Gransnet forums


Men changing babies.

(85 Posts)
tanith Thu 04-Oct-18 07:36:33

Just watched a piece on the news about a man who needed to change his baby having to do it on his lap, and the video of this has gone viral with men complaining that there are no nappy changing facilities in men’s loos and want this rectified.
Whilst I agree it’s not easy but please I very often changed my babies on my lap as there were no facilities in those days it’s not rocket science and who’d want to take their baby in the men’s loo anyway.

Thoughts ladies?

kittylester Thu 04-Oct-18 07:46:25

I couldn't have done it squatting like that though, tanith, even when I was young.

I have seen disabled loos which have changing tables in - that seems the way to go.

sodapop Thu 04-Oct-18 07:48:05

I wanted to change one of my babies but nobody would swap.

Seriously though I think that men are much more hands now than in my younger days. Rather than put a baby area in each lavatory maybe there could be a room apart for all to use. I think the father had a valid point.

BlueBelle Thu 04-Oct-18 08:03:40

Oh my oh my, how many times did we change babies on knees, floors or any other flat surface
Surely one separate changing room for dads or mums or gender whatever to change their babies away from the smelly old loos is all that is needed At this rate we ll soon have a whole block of toilet facilities for men, for women, for gender different, for babies with mums for babies with dads, for babies with gender different, for short people, for tall people ........ I think mainland Europe has the right idea one toilet for all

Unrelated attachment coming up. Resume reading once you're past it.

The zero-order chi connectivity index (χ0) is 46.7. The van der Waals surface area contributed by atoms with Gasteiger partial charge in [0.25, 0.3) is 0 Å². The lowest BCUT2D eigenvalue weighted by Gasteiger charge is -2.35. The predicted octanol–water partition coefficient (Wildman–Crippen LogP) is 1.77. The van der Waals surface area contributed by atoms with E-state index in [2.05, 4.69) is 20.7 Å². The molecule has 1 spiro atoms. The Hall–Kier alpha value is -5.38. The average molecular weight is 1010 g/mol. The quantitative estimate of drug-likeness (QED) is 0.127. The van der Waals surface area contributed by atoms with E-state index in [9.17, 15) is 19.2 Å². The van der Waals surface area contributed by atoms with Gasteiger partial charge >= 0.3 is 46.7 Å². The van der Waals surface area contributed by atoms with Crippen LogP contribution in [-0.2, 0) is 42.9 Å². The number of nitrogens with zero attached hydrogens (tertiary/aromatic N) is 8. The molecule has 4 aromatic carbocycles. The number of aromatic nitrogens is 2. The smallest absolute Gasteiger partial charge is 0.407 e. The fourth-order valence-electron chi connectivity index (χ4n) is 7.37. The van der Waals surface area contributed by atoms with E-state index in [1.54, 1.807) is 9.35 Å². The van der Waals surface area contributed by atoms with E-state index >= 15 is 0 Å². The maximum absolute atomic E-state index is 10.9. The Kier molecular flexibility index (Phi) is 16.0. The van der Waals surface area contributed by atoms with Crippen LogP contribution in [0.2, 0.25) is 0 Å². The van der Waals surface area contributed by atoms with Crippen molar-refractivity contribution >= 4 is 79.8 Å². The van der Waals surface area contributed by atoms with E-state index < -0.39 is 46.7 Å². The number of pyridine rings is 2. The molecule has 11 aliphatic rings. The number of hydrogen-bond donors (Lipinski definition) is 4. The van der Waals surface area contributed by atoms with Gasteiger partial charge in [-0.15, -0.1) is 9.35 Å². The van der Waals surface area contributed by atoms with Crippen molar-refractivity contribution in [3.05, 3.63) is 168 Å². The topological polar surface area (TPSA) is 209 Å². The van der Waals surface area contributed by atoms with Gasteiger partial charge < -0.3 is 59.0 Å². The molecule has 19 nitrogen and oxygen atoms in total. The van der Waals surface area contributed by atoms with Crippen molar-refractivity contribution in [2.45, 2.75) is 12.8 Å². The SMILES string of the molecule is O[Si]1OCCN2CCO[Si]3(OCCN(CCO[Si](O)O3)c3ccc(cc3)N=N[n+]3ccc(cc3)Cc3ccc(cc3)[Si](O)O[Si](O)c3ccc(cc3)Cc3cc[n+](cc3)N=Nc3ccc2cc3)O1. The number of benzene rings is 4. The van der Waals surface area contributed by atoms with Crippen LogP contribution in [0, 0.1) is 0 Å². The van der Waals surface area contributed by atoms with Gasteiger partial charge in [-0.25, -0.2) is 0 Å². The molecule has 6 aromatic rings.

PamelaJ1 Thu 04-Oct-18 08:52:38

The father on the breakfast show made another point though. He also has a 6yr old daughter and he doesn’t feel happy taking her in with him. I take my DGS into the ladies with me.
I always changed my babies on my knee. Even at home, but I was sitting down.

GrannyGravy13 Thu 04-Oct-18 09:05:19

I think it is more difficult for Dads/men especially if they are out with young daughters. Not sure what the solution could be, as making the disabled toilets open to parents and children, might inconvenience (excuse the pun) disabled people.

The larger shopping centres near here SE all have Baby changing facilities, with toilets.

mcem Thu 04-Oct-18 10:07:46

In my DD's restaurant, a door opens into a lobby area where there are baby-changing facilities. A door leads to Ladies'/accessible toilets. In another part of the restaurant there are standard loos for both sexes. Seems to work well!

kentmaid Thu 04-Oct-18 10:09:17

I have noted the increased use of disabled loos for baby changing. Not good for those of us disabled women (or men) kept waiting outside for up to 20 mins while Mums change babies. Specialist unisex baby changing rooms, please. No more use of disable loos.

gillybob Thu 04-Oct-18 10:09:41